Courtesy of Feel Better

While Feel Better is a side hustle to them, the sisters are doing business in an estimated $5.9 billion market. Industry Research reported that the stationery products market grew at a steady rate this year, with popular brands such as Staedtler, Mead, Muji and Pilot Corp.

“While it may be more convenient to buy wholesale stationery, owning items that are sold exclusively in one store is quite a brag, if you ask me,” Michelle said, adding she hopes that customers “feel the warmth in their heart knowing they are receiving earnest human interactions” when doing business with Feel Better.

As Feel Better grew at a fast rate, Michelle paused its Instagram page so that she may take a stress break, taking the store’s own advice to make her “feel so much better.”

As creative blocks can challenge Feel Better’s artistic direction, the pandemic also poses challenges for the sisters, such as finding a supplier with available and cheap material. They try to acquire materials locally from businesses such as City Papery for paper and Washi Mill for decorative tape, which Feel Better sold out of.

Etsy provides labels to orders through the U.S. Postal Service, but the delivery service may lose packages, never reaching the customer. Feel Better communicates with the customers when this happens.

As a result, the sisters ship another package free of charge, taking on a financial toll, especially with international orders. They added insurance to their package, but that too increases shipping costs.

Additionally, inflation in the domestic economy led business expenses such as raw materials and consequently Etsy’s services to rise. The platform increased its transaction fees for sales-dependent sellers to 6.5% in April, up 30%.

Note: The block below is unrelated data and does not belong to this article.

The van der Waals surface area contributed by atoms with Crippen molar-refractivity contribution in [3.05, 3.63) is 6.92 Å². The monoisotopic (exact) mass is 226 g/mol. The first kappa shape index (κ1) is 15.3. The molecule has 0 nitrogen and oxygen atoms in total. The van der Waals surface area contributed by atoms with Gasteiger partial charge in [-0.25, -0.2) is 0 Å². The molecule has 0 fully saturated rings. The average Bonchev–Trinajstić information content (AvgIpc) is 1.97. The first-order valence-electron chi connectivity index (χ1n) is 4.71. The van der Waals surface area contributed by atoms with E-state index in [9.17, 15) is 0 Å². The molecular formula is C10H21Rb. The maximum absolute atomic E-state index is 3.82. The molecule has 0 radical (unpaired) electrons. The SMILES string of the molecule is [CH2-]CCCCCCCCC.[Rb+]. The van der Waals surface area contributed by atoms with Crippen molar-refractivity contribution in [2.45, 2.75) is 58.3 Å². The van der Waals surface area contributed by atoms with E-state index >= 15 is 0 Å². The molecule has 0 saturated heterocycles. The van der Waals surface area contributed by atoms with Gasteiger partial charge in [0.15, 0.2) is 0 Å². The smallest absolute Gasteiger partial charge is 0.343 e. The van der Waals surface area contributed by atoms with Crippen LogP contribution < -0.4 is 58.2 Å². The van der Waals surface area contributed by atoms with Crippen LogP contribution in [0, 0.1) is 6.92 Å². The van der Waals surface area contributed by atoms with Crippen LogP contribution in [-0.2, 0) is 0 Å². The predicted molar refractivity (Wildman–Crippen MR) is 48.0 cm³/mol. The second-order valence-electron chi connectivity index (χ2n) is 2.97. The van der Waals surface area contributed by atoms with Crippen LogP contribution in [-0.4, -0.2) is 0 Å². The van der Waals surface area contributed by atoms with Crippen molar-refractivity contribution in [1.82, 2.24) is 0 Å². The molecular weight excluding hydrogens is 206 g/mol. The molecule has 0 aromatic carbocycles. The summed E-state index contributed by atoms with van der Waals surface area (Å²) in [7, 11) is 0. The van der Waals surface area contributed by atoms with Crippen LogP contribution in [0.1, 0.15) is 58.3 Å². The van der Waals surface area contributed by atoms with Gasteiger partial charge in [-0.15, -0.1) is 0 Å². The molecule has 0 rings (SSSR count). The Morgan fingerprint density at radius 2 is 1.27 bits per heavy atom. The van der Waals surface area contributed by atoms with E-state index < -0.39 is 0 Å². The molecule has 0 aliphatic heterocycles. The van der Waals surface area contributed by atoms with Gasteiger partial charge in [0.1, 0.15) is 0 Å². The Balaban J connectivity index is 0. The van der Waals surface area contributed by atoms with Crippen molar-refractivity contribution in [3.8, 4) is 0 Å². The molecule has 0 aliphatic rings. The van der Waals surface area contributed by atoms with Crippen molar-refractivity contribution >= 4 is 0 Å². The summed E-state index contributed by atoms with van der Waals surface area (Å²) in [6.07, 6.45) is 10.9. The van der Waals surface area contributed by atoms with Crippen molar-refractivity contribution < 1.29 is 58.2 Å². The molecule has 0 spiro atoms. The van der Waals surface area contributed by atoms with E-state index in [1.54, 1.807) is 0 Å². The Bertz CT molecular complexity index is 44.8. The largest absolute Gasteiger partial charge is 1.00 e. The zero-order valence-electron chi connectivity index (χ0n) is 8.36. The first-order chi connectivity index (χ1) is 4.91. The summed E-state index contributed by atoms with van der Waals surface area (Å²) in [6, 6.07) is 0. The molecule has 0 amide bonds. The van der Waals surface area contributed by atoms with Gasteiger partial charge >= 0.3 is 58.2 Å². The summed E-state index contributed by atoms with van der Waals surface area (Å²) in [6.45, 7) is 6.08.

“Etsy should be more mindful of what hurdles they place for independent store owners to continue their store as well as support their own living,” Janet said.

Michelle suggested that the e-commerce platform could show that the fee hike is worth keeping by “enhancing the selling experience,” such as updating the website.

Caryl Anne Francia

Despite inflation driving prices up, Feel Better’s customer base remains strong, as Janet notes repeating customers make up about half of it. Joanne said inflation is not discouraging her from shopping from the sisters, who credit their low, affordable prices for encouraging customers to come back.

Michelle said Korean stationery can be costly in the United States and hard to find in stores. Not to mention, Janet’s art comes from personal, “wholesome” experiences that add a “homey” vibe to the products.

“I feel that our store and what we put out touches more on the mental health aspect that is not so polished and ‘finalized,’” Janet said, explaining that they aren’t driven by making a perfect product but rather something “more intimate and oftentimes, even a bit childish, to build relationships with people’s childhoods.”

The sisters say customers can look forward to new products such as a 2023 calendar and tote bags this month. In the future, the sisters hope to open a cafe where they can combine their interests in baking and selling art. They’re also hoping to participate in popup events and conventions, such as independent art fairs.

When launching an independent business, even if temporary, Michelle advises students to plan, take on risks and make improvements accordingly to help realize their goals.

“It is more than okay to give yourself a break when life gets too hectic or tiring to deal with,” she said. “Of course, the payoff of jumping over hurdles is great, but exerting too much effort may not be best for your business or your own self in the long run. There is no shame in taking breaks — to an extent — and remember that your well-being comes first.”

Caryl Anne Francia